23 Ways salt is making you sick

Salt is much more than just a seasoning. It's essential for our bdily functions but it can also be detrimental to our health when we go overboard...

By Wendy Glauser

1. Salt wreaks havoc on your blood pressure

If you’re the type to regularly tuck into a bag of crisps, it’s worth reconsidering the habit. Too much sodium isn’t good for anyone, but for people who have hypertension, salt—a sodium compound—is especially dangerous. Sodium leads to small spikes in blood pressure for people who don’t already have hypertension and large spikes in people who do, according to a 2017 review of 185 studies from Europe, Canada and the US.

Hypertension is the key driver of a number of cardiovascular problems, including heart attacks, strokes and coronary artery disease.

 

2. Many restaurant meals pack the amount of salt you should have in an entire day…

A 2013 survey published in the Canadian Journal of Public Health examined 20 sit-down and 65 fast-food restaurants across Canada and found that the average dish contained 1,455mg of sodium.

 

3. …and a fancy sit-down meal may be even worse than a fast-food one

The same study found that 40 per cent of sit-down restaurant menu items packed at least 1,500mg of sodium (versus 18 per cent of fast-food menu items). The saltiest meal options? Wraps, sandwiches, ribs and pastas that contained meat or seafood.

 

4. 1,300 mg

...of sodium is essential for contracting and relaxing muscles, transmitting nerve signals and maintaining adequate fluid levels, but we don’t need much of it for these important functions. Health Canada’s recommended sodium intake for people aged 51 to 70 is 1,300mg a day; and 1,000mg per day for those over 70.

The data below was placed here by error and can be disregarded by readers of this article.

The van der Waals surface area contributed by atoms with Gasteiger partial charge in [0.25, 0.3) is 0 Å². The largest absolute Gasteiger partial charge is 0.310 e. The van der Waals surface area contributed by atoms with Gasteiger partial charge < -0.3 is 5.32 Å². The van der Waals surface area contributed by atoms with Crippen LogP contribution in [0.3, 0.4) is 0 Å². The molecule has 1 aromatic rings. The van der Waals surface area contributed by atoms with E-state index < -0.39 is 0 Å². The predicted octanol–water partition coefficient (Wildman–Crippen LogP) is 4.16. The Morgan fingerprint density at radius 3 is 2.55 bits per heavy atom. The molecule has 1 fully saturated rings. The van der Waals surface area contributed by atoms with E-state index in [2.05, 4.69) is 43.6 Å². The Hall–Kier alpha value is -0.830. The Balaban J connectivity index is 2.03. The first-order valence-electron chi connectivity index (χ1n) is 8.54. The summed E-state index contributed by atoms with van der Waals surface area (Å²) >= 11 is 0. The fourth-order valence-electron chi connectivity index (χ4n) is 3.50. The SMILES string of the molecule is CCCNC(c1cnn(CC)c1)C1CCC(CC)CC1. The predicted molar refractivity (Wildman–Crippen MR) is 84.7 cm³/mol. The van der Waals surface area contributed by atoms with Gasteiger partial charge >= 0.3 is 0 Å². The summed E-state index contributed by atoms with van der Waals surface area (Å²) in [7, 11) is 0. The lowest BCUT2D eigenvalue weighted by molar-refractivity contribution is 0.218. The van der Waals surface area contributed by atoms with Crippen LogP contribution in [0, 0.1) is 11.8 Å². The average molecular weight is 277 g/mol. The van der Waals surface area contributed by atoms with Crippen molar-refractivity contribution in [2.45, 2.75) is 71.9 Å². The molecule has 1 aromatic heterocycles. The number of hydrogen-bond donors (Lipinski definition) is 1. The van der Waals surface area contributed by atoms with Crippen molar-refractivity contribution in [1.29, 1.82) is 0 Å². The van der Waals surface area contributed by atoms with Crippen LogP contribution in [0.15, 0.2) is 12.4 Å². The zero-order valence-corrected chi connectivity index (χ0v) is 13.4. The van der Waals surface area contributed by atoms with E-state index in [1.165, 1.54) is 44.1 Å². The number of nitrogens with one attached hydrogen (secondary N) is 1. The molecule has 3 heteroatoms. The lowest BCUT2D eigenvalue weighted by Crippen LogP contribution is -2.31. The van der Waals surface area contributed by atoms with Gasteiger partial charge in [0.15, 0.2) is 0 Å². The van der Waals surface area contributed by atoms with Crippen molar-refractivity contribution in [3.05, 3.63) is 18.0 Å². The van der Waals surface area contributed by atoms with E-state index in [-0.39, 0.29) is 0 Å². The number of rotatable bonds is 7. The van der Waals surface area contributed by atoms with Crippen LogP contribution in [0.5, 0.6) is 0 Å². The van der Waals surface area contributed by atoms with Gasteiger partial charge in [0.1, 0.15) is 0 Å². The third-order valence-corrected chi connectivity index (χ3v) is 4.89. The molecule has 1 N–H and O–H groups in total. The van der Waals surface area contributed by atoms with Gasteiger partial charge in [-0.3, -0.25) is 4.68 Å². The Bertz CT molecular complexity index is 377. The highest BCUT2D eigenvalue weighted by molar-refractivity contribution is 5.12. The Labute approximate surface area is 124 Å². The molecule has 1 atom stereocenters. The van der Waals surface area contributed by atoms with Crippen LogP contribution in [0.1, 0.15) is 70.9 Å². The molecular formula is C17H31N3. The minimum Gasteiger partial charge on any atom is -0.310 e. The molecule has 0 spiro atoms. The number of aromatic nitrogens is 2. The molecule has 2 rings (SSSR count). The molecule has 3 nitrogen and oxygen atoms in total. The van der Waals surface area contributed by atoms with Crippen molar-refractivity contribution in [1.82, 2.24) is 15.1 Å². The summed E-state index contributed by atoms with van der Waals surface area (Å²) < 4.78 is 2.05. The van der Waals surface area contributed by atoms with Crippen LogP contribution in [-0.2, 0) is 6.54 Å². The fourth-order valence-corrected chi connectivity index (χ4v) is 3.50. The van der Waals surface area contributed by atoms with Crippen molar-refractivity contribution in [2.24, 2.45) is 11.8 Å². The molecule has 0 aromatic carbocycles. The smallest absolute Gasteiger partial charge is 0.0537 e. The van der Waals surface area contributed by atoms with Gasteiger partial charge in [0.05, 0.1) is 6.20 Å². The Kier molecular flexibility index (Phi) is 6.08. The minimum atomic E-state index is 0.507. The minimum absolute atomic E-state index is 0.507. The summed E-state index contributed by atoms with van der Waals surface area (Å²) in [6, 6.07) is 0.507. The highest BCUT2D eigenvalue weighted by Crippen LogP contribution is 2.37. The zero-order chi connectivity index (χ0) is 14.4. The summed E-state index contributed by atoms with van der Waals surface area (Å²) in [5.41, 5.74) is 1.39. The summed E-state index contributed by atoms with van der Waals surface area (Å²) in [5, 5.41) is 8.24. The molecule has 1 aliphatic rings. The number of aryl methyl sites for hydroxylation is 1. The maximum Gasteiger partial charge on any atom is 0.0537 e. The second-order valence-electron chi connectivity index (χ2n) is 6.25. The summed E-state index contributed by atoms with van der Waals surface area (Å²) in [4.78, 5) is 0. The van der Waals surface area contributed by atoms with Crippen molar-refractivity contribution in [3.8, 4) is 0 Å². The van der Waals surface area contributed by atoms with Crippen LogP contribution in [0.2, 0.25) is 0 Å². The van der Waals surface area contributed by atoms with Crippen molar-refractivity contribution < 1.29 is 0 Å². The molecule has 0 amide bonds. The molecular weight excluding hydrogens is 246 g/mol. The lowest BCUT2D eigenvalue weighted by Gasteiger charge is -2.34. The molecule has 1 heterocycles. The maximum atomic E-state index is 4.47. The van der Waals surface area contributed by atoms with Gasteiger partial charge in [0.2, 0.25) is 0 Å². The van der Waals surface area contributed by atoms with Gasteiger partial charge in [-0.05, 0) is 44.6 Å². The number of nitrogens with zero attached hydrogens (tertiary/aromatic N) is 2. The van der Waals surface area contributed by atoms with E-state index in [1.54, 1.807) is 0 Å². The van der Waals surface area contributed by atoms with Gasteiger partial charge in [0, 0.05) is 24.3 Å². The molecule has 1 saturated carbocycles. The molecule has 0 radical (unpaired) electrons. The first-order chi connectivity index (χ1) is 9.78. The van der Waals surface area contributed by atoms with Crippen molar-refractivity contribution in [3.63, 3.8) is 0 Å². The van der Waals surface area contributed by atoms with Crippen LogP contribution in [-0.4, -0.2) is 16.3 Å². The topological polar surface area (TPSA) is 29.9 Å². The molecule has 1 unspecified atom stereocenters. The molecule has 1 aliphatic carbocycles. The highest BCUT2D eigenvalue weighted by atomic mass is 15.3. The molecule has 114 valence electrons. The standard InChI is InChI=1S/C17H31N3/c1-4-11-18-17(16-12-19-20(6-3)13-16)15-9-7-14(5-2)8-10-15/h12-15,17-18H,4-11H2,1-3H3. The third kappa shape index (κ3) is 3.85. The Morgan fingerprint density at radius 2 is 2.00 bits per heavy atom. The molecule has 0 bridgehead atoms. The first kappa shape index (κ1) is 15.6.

5. Cutting back could have an even greater effect depending on your background

The studies in the 2017 review mostly relied on white participants; the authors noted that the few studies with Asian and Black participants suggest salt reductions have an even more significant blood pressure–lowering effect in these populations. This is believed to be due to genetic differences in how the body processes salt.

 

6. There’s no way to tell how much salt is in your dish

In 2016, Ontario became the first province in Canada to require chain restaurants to list calories on their menus. Those pushing for the move asked that sodium be labelled, but the Ministry of Health and Long-Term Care decided against it. (Critics claimed that decision was a concession to the restaurant industry.) Government proposals put forward by former health secretary Jeremy Hunt in June 2018 could see restaurants in the UK displaying full calorie information in the near future.

 

7. “Healthy” options can be just as dangerous

Even seemingly nutritious foods can pack a salty punch. Half a cup of canned tomatoes can contain 400mg of salt. A cup of bran cereal can contain about 240mg of sodium. And just three ounces (85g) of smoked salmon can have more than 660mg. To reduce sodium, try to eat foods in their freshest form possible, and be sure to check the sodium levels noted on the label.